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OSI: The Internet That Wasn’t

How TCP/IP eclipsed the Open Systems Interconnection standards to become the global protocol for computer networking

15 min read
Photo: INRIA
Only Connect: Researcher Hubert Zimmermann (left) explains computer networking to French officials at a meeting in 1974. Zimmermann would later play a key role in the development of the Open Systems Interconnection standards.
Photo: INRIA

If everything had gone according to plan, the Internet as we know it would never have sprung up. That plan, devised 35 years ago, instead would have created a comprehensive set of standards for computer networks called Open Systems Interconnection, or OSI. Its architects were a dedicated group of computer industry representatives in the United Kingdom, France, and the United States who envisioned a complete, open, and multi­layered system that would allow users all over the world to exchange data easily and thereby unleash new possibilities for collaboration and commerce.

For a time, their vision seemed like the right one. Thousands of engineers and policy­makers around the world became involved in the effort to establish OSI standards. They soon had the support of everyone who mattered: computer companies, telephone companies, regulators, national governments, international standards setting agencies, academic researchers, even the U.S. Department of Defense. By the mid-1980s the worldwide adoption of OSI appeared inevitable.

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Paying Tribute to Computer Science Pioneer Frederick Brooks, Jr.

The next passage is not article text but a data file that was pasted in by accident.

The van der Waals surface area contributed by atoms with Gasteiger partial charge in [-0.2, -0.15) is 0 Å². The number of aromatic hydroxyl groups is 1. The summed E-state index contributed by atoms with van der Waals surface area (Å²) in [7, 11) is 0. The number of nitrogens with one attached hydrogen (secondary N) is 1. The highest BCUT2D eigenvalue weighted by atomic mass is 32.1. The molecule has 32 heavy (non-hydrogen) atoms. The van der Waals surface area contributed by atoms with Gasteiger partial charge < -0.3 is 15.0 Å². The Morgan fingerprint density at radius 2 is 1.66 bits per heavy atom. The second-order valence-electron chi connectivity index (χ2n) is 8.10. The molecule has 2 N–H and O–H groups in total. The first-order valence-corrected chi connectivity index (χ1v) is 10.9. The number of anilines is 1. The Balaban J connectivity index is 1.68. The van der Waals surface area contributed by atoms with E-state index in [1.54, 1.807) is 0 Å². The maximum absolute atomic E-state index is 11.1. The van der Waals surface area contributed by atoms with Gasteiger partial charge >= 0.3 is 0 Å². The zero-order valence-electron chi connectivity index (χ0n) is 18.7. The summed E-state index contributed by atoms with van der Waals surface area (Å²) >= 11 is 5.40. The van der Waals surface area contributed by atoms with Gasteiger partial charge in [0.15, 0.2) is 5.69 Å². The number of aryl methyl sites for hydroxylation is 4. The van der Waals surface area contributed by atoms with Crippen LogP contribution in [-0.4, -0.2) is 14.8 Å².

He helped develop the IBM System/360 and its operating system

3 min read
portrait of an elderly man in a a red tie and blazer with a bookcase in the background
University of North Carolina

Frederick P. Brooks Jr., a prolific computer scientist and longtime professor of computer science, died on 17 November at the age of 91.

While working as a project manager at IBM in the 1960s, the IEEE Life Fellow led the development of the System/360 computer family. It was the first vertically compatible family of mainframe computers. Brooks also developed IBM’s OS/360, the world’s largest software project at the time. He is credited with coining the term computer architecture, which is used to describe how hardware and software are organized to make up a computer system and the operations which guide its function. He wrote The Mythical Man-Month, a book of essays published in 1975 that detailed lessons he learned from challenges he faced while developing the OS/360.

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